The physics of baseball flight
The movement of baseballs and softballs through the air is governed by aerodynamics. As the air flows around a baseball or softball, turbulence occurs where the stitches are. The turbulence causes the air to stick to the ball just a little longer and reduces the wake (as in a boat's wake) which reduces drag. These stitches can also change the direction of the ball. A good pitcher uses the spin and the stitch alignment to throw curve balls.
Does a pitchers arm have to move at 100mph to throw a 100mph fastball?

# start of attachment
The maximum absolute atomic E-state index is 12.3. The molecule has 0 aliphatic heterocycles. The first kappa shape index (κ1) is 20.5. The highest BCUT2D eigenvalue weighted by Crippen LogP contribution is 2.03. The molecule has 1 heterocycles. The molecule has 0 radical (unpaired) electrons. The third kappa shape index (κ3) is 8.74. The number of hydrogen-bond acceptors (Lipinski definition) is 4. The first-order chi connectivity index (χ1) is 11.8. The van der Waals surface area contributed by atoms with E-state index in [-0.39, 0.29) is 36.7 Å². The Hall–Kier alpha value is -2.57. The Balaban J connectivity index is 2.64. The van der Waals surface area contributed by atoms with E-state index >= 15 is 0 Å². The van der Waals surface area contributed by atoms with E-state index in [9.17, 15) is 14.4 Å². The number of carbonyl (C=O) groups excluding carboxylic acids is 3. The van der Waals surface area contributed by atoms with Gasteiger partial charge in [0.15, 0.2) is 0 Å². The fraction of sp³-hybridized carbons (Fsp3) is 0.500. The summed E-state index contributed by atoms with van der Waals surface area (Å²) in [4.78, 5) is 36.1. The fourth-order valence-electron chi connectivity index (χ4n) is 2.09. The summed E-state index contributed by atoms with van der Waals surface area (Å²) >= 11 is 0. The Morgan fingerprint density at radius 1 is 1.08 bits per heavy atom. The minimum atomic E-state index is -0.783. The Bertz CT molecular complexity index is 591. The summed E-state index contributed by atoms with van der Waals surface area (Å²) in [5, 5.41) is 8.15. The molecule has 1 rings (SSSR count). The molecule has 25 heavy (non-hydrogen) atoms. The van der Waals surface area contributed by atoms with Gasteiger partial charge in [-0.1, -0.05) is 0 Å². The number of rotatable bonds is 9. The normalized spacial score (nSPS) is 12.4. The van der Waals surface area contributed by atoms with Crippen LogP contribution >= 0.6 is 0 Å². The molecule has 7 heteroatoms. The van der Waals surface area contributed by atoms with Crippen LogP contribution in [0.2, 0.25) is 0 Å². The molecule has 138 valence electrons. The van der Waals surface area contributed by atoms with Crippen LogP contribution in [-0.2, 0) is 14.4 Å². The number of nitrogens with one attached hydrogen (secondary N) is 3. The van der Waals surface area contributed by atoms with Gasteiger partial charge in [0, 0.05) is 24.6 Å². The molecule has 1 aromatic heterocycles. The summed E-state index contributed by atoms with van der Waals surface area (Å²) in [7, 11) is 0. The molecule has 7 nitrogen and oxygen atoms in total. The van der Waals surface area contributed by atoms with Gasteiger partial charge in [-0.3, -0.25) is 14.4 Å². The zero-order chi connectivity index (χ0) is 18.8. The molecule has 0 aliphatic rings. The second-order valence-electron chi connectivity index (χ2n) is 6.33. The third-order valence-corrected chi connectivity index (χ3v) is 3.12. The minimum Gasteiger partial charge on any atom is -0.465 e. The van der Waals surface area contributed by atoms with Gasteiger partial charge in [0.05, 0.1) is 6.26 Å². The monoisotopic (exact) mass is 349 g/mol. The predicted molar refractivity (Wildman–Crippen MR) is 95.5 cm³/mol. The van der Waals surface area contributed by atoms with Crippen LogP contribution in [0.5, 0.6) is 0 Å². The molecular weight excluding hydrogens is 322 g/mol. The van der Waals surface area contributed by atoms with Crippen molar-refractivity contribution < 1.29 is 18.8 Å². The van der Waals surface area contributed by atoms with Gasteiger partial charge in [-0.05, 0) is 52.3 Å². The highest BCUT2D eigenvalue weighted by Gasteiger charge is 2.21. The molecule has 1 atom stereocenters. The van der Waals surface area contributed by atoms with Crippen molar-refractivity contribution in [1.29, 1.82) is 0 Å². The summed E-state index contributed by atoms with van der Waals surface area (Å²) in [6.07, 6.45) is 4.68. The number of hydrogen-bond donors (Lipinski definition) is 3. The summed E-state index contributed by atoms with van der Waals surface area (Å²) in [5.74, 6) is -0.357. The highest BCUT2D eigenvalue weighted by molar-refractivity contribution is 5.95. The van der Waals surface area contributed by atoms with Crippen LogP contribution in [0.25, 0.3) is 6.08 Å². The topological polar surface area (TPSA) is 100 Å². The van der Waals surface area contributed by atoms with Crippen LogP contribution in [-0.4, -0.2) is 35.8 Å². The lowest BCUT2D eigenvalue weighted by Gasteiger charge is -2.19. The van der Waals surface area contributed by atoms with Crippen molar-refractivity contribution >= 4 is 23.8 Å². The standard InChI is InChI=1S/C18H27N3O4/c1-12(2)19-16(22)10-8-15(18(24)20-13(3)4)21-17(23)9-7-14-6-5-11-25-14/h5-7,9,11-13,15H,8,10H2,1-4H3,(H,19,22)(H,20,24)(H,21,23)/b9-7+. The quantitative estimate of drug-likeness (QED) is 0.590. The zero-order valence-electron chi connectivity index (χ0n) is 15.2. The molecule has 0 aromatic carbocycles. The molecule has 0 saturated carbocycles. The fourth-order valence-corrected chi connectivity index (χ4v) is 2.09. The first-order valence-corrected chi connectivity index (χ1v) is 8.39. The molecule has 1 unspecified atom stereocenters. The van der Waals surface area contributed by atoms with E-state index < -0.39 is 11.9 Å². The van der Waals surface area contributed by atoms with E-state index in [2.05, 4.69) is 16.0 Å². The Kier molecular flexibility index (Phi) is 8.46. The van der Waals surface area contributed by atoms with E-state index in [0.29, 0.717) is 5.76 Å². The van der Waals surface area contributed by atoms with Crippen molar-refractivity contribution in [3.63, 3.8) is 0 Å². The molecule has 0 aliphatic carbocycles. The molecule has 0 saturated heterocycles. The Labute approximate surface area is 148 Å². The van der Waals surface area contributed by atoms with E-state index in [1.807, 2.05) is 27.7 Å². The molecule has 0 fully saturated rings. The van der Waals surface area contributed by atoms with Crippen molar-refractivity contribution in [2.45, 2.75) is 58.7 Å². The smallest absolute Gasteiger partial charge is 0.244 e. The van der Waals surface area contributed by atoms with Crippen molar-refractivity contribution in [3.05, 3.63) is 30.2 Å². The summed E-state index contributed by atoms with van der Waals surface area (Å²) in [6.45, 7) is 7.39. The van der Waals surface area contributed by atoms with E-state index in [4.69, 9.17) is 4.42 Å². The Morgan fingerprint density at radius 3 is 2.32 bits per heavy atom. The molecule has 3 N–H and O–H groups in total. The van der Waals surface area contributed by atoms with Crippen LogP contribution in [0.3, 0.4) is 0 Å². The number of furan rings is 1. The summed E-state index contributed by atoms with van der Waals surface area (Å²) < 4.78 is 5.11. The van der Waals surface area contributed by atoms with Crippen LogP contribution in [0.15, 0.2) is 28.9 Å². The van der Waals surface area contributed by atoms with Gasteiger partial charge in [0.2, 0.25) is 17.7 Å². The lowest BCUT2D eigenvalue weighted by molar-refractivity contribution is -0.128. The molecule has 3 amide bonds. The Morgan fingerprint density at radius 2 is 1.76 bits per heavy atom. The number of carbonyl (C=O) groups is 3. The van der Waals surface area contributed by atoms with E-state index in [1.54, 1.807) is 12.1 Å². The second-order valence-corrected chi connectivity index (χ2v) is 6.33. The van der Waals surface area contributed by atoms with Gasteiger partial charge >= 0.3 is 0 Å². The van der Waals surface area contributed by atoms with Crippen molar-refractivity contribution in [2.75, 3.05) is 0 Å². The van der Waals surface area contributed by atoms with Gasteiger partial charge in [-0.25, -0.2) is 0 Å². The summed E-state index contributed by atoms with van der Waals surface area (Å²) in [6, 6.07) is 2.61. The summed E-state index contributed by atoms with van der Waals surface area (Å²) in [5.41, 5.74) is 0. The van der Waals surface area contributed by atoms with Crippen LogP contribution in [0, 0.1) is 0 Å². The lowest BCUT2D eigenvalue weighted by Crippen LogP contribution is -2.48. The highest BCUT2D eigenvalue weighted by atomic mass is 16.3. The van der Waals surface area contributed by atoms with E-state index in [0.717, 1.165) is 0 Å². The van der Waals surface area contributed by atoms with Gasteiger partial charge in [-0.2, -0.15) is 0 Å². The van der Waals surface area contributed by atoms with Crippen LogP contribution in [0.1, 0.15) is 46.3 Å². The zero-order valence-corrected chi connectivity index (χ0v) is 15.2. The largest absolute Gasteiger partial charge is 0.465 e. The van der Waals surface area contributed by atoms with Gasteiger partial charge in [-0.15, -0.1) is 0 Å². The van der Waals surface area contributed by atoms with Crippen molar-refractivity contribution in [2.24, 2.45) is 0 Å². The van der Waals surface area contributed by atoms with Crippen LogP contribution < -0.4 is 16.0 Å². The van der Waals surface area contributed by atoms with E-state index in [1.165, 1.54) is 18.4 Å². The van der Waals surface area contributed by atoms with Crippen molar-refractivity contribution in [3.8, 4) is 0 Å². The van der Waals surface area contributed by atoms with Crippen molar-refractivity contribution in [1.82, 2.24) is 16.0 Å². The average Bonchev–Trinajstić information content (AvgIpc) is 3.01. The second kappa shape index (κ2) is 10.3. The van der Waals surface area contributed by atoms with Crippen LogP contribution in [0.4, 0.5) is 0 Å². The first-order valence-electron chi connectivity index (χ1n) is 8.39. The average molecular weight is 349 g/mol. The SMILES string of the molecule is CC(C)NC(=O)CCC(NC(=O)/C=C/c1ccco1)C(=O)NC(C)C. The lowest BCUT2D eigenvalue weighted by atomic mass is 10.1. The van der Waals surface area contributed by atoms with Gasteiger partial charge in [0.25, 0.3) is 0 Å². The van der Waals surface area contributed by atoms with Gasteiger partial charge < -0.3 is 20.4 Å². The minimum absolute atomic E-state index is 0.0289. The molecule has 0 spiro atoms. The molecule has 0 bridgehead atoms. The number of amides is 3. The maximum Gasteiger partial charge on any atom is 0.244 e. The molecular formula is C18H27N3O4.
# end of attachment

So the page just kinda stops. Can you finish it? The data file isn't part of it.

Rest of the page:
Some baseball pitchers are able to throw a fastball at a speed of over 100 miles per hour (160 km/h). In order for a ball thrown horizontally to travel at 100mph, it must have been traveling at that speed just before release too. After the release of the ball, the only forces acting on the ball is gravity, pulling it downwards, and air resistance, which will slow it down. At the point of release, the fingertips themselves would be traveling at 100mph relative to the ground. The hand doesn't travel that fast, as the fingers give the ball a final push. The arms move even slower, and the torso of the body too moves a lot slower. When the speeds of each of these segments are added together, it results in the very high ball speed at release. See also the laws of projectile motion.